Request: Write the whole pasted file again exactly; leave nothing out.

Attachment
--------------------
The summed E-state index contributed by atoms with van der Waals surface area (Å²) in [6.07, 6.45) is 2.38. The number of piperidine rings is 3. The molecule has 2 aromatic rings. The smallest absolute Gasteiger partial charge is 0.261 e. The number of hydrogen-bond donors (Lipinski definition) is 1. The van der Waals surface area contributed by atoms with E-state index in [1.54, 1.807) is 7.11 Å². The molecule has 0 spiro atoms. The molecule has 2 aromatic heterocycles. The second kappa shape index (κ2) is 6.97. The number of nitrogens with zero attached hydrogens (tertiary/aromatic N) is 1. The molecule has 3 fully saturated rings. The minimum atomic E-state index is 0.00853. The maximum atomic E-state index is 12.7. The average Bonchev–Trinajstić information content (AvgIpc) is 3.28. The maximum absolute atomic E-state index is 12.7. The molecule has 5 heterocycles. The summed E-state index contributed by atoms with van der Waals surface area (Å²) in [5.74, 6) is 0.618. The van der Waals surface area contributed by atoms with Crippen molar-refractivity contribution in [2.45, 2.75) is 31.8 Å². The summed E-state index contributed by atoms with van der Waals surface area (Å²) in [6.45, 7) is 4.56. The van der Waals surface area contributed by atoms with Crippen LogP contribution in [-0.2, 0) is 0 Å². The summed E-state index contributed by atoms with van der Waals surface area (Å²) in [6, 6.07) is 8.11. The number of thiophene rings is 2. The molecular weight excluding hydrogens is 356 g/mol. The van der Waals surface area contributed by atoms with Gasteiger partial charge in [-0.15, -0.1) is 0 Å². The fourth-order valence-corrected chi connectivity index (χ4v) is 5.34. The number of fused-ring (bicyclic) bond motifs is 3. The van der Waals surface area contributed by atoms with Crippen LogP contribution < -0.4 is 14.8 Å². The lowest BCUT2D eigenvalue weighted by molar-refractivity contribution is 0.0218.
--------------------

The summed E-state index contributed by atoms with van der Waals surface area (Å²) in [6.07, 6.45) is 2.38. The number of piperidine rings is 3. The molecule has 2 aromatic rings. The smallest absolute Gasteiger partial charge is 0.261 e. The number of hydrogen-bond donors (Lipinski definition) is 1. The van der Waals surface area contributed by atoms with E-state index in [1.54, 1.807) is 7.11 Å². The molecule has 0 spiro atoms. The molecule has 2 aromatic heterocycles. The second kappa shape index (κ2) is 6.97. The number of nitrogens with zero attached hydrogens (tertiary/aromatic N) is 1. The molecule has 3 fully saturated rings. The minimum atomic E-state index is 0.00853. The maximum atomic E-state index is 12.7. The average Bonchev–Trinajstić information content (AvgIpc) is 3.28. The maximum absolute atomic E-state index is 12.7. The molecule has 5 heterocycles. The summed E-state index contributed by atoms with van der Waals surface area (Å²) in [5.74, 6) is 0.618. The van der Waals surface area contributed by atoms with Crippen molar-refractivity contribution in [2.45, 2.75) is 31.8 Å². The summed E-state index contributed by atoms with van der Waals surface area (Å²) in [6.45, 7) is 4.56. The van der Waals surface area contributed by atoms with Crippen LogP contribution in [-0.2, 0) is 0 Å². The summed E-state index contributed by atoms with van der Waals surface area (Å²) in [6, 6.07) is 8.11. The number of thiophene rings is 2. The molecular weight excluding hydrogens is 356 g/mol. The van der Waals surface area contributed by atoms with Gasteiger partial charge in [-0.15, -0.1) is 0 Å². The fourth-order valence-corrected chi connectivity index (χ4v) is 5.34. The number of fused-ring (bicyclic) bond motifs is 3. The van der Waals surface area contributed by atoms with Crippen LogP contribution < -0.4 is 14.8 Å². The lowest BCUT2D eigenvalue weighted by molar-refractivity contribution is 0.0218.